The history of the Knole Barn
- Expert curated
The Knole Barn is a 600-year-old building with a 21st-century interior. The earliest reference to the ‘Great Barn’ is in 1478, when Archbishop Thomas Bourchier bought the manor and estate of Knole and created an impressive residence midway between Canterbury and London. Find out more about the building’s fascinating history up to the present day, including the damaging fire of 1887 and its rebirth as the Royal Oak Foundation Conservation Studio.
The early centuries
Built of Kentish ragstone and facing Stable Court, the barn’s north-facing slit windows ensured ventilation yet allowed cool storage conditions for hay and grain.
Its use continued in this way for the next three centuries as Knole’s ownership passed from the See of Canterbury to the Tudor Monarchy, and in 1604 to the aristocratic Sackville family, well connected to the Stuart court.
A destructive fire
In 1887, the Barn was damaged by an intense fire. Newspaper reports described the medieval roof burning fiercely for five days and 250 tonnes of hay being destroyed. Fire crews with horse-drawn steam pumps attracted many spectators as they battled the blaze.
Victorian repairs resulted in a flat, crenelated roof considered fashionable at the time. By 1946, when Knole was gifted to the National Trust, the Barn was used mostly to house vehicles as a garage.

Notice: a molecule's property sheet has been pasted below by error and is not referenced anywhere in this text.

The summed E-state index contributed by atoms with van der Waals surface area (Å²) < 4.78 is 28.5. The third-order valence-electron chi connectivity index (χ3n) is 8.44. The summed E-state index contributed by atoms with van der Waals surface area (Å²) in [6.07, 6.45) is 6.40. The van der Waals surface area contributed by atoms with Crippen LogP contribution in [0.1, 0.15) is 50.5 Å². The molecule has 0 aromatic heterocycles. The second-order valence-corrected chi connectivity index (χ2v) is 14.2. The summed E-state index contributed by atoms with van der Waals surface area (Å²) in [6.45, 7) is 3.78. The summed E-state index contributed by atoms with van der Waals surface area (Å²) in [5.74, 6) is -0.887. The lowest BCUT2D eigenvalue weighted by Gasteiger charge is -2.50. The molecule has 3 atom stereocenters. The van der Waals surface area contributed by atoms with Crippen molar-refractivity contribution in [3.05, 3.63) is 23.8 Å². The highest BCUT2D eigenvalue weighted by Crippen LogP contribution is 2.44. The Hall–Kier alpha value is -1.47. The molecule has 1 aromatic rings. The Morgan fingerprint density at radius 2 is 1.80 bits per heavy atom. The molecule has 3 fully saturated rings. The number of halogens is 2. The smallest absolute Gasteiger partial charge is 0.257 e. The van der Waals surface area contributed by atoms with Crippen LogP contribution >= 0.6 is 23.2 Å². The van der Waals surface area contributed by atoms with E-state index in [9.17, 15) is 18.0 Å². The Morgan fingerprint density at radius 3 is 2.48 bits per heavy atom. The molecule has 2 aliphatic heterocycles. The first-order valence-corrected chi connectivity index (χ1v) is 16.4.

The conservation studio is born
In 2013, a £20 million Heritage Lottery-funded project was approved to preserve Knole’s Grade I-listed buildings and collection and open new spaces for visitors.
The Barn was central to this vision: a fully accessible 21st-century conservation studio in a 600-year-old building. The flat roof was replaced with a new gabled structure echoing the medieval pitch.
Architects Rodney Melville and Partners worked with stonemasons to source Kentish ragstone and specialist tilers to create a blend of 65,000 bespoke clay peg tiles to match the surrounding roofscape.
The 2017 opening and ensuing popularity
When the studio officially opened in March 2017, its flexible open-plan work area and soaring ceiling were much admired.
Interactive exhibits continue to help convey conservation principles and practices, while an environmentally controlled store showcases objects awaiting conservation or delivery to clients.
The studio has proved a major attraction for heritage-loving visitors to this day.
2021 - The Royal Oak Foundation Conservation Studio is created
Early 2021 the National Trust received a generous donation of £3m from The Royal Oak Foundation, based in the US. This gift, made in honour of the National Trust's 125th anniversary, will support collections conservation for the next five years and will fund major work mainly based at our specialist studio here at Knole.
With the help of this donation the studio has already been able to support the conservation treatment of over 200 objects from properties across the UK.
Find out about the work of our team at the Royal Oak Foundation Conservation Studio in Kent and how we help care for a large number of objects from properties all over the country.
Discover what you can see and do at the unique Royal Oak Foundation Conservation Studio, plus more about the distinctive building.